Rima Das’s Village Rockstars, which has already travelled to festivals all over the world and is going to represent India in the foreign language film category at the Academy Awards in 2019, is a film about adolescent aspiration and rural poverty. The ideas seem antithetical to each other, and you’d expect a film like this to hinge around a predictable structure of trial, hurdles and a rousing climax of transcendence.

The singularity of Das’s second feature is that transcendence arrives in moments. It is free from the trappings of plot and dramatic points – some scenes reveal nothing except the languor and inescapability of life in rural Assam. The lush, wet village it is set in is a character in itself.

The hope isn’t that its adolescent protagonist Dhunu (Banita Das) will rise out of the poverty and patriarchy she is growing up with, but that her single mother, a workhorse, quietly champions her and may be the messiah she needs. Dhunu is irrepressible herself, dreaming of owning a guitar one day (she carves a pretty good one out of styrofoam herself), and basking in a clique of boys her age. We see her tuloni biya or growing-up wedding – when she gets her period for the first time, ladies of the neighbourhood smear her with sindoor, make her undergo a retinue of rituals and warn her that the days of her hanging from trees are over. In the very next scene, we see Dhunu blissfully hanging from the gorgeously expansive tree which she climbs every day.

Dhunu lives with her mother (Basanti Das), older brother and a pet goat. They own some land in which they farm, and the family makes money selling betel nuts and whatever else grows in the land they own. The children who go to the government-run primary school in the village happens to see a band perform with guitar and drums. Dhunu goads her friends to think of having their own band and guitar. The village folk find this idea preposterous.

Village Rockstars (2017).

Village Rockstars is a one-crew film. The surname of almost the entire cast is Das. Dhunu is played by Das’s niece. Rima Das uses few close-ups because she is working with amateurs – there is nothing textbook about Village Rockstars except the way Das uses cinematography to create mood and character.

Shot over two years, Rima Das captures the floods that devastates livelihoods in the state every year – the floating homes, cattle and aspirations. Creaky boats over backwaters and tributaries of the Brahmaputra, which Dhunu manoeuvres with ease, become a conceit, a physical manifestation of hope. Das shoots with the style of a documentarian, and her love for the landscape and its people is obvious. Even in tragedy and storms, nature presents itself with the possibility that its beauty and might will somehow see Dhunu and her mother through.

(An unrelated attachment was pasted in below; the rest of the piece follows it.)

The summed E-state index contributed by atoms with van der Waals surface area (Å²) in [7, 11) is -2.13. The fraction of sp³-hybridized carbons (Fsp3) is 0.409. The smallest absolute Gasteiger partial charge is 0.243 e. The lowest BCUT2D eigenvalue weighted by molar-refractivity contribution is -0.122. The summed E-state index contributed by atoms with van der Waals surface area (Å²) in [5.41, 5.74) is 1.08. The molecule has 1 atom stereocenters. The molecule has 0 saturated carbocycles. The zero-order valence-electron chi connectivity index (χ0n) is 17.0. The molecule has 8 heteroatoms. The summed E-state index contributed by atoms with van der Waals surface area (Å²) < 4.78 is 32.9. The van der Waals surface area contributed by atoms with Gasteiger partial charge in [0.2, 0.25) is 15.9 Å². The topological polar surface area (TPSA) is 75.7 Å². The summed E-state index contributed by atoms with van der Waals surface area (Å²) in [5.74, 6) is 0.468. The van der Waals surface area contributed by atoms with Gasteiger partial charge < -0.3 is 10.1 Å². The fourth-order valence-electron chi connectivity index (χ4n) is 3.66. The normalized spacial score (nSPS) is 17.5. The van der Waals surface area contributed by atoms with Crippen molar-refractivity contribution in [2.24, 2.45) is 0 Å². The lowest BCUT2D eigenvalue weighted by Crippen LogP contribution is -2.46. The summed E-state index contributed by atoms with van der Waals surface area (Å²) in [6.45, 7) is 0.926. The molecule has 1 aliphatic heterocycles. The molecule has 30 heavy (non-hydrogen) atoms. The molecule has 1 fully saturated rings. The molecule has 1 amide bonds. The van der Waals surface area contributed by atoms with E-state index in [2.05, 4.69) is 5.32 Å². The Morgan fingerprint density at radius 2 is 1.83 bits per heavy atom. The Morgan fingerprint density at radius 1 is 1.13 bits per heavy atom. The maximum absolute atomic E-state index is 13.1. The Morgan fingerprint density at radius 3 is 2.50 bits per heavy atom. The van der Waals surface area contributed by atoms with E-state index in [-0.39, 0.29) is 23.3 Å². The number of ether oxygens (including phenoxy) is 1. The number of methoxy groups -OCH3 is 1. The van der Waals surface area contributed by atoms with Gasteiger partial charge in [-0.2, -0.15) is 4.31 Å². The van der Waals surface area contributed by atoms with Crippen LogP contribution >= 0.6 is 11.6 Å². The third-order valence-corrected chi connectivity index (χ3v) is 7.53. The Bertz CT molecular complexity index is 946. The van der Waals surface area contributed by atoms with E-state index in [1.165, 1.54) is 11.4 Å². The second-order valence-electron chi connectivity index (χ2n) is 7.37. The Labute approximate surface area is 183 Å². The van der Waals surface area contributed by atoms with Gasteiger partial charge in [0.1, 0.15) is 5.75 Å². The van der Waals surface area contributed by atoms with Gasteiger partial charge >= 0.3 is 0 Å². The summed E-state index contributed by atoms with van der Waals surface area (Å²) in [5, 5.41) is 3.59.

In a brief exchange between Dhunu and her mother we come know that her father drowned in the floods because he was too timid to learn swimming. The wiry, agile mother wouldn’t want her daughter to meet the same fate – she hand-holds Dhunu to swim across the length of a pond with fierce, muddy tides.

Das is not concerned with form. There isn’t much happening in the film; there are no crucial dramatic points that reveal something new or lead to an event or an action. The film’s languorousness creates its own rhythm, and the women’s empowerment story, at its centre, unfolds without fuss. The boys aren’t much different from Dhunu, they spend most of their time under the grey open skies and above the tall lokasa grass constantly caressing them.

But Dhunu has a plan. Banita Das plays the role without the skill of an actor, but she reveals glimpses of pain and ecstasy that lift Dhunu a few notches.

Das has also written the film. The dialogue is in a dialect specific to lower Assam, Nalbari and other districts, which has rarely been used in a film or any other form of media.

Rural India gets new life in Village Rockstar. If it travels more, even further away from the beautiful microcosm in which it is set and which has bypassed progress as we know it, it will be a triumph of the power of cinema to transcend the provincial into something rivettingly universal.